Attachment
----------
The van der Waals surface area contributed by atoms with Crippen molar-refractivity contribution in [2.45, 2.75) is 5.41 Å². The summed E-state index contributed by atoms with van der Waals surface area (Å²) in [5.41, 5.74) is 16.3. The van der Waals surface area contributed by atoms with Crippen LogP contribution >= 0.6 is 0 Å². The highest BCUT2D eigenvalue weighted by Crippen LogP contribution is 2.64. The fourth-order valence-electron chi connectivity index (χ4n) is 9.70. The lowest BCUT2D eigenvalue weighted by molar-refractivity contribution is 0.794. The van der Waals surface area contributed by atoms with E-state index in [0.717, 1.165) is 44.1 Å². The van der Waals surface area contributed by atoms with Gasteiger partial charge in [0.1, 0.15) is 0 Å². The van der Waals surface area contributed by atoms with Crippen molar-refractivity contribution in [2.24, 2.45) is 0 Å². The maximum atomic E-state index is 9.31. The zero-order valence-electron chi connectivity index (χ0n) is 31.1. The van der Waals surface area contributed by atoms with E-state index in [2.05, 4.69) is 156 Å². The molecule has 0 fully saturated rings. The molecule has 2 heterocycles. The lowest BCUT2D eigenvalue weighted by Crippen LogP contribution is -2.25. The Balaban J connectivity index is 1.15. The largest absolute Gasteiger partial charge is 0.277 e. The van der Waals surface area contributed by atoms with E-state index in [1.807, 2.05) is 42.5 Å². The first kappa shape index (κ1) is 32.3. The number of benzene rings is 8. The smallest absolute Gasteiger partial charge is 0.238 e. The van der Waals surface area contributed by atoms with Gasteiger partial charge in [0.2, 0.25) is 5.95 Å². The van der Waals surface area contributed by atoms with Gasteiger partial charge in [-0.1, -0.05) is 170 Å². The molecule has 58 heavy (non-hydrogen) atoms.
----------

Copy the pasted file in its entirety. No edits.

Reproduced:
The van der Waals surface area contributed by atoms with Crippen molar-refractivity contribution in [2.45, 2.75) is 5.41 Å². The summed E-state index contributed by atoms with van der Waals surface area (Å²) in [5.41, 5.74) is 16.3. The van der Waals surface area contributed by atoms with Crippen LogP contribution >= 0.6 is 0 Å². The highest BCUT2D eigenvalue weighted by Crippen LogP contribution is 2.64. The fourth-order valence-electron chi connectivity index (χ4n) is 9.70. The lowest BCUT2D eigenvalue weighted by molar-refractivity contribution is 0.794. The van der Waals surface area contributed by atoms with E-state index in [0.717, 1.165) is 44.1 Å². The van der Waals surface area contributed by atoms with Gasteiger partial charge in [0.1, 0.15) is 0 Å². The van der Waals surface area contributed by atoms with Crippen molar-refractivity contribution in [2.24, 2.45) is 0 Å². The maximum atomic E-state index is 9.31. The zero-order valence-electron chi connectivity index (χ0n) is 31.1. The van der Waals surface area contributed by atoms with E-state index in [2.05, 4.69) is 156 Å². The molecule has 0 fully saturated rings. The molecule has 2 heterocycles. The lowest BCUT2D eigenvalue weighted by Crippen LogP contribution is -2.25. The Balaban J connectivity index is 1.15. The largest absolute Gasteiger partial charge is 0.277 e. The van der Waals surface area contributed by atoms with E-state index in [1.807, 2.05) is 42.5 Å². The first kappa shape index (κ1) is 32.3. The number of benzene rings is 8. The smallest absolute Gasteiger partial charge is 0.238 e. The van der Waals surface area contributed by atoms with Gasteiger partial charge in [0.2, 0.25) is 5.95 Å². The van der Waals surface area contributed by atoms with Gasteiger partial charge in [-0.1, -0.05) is 170 Å². The molecule has 58 heavy (non-hydrogen) atoms.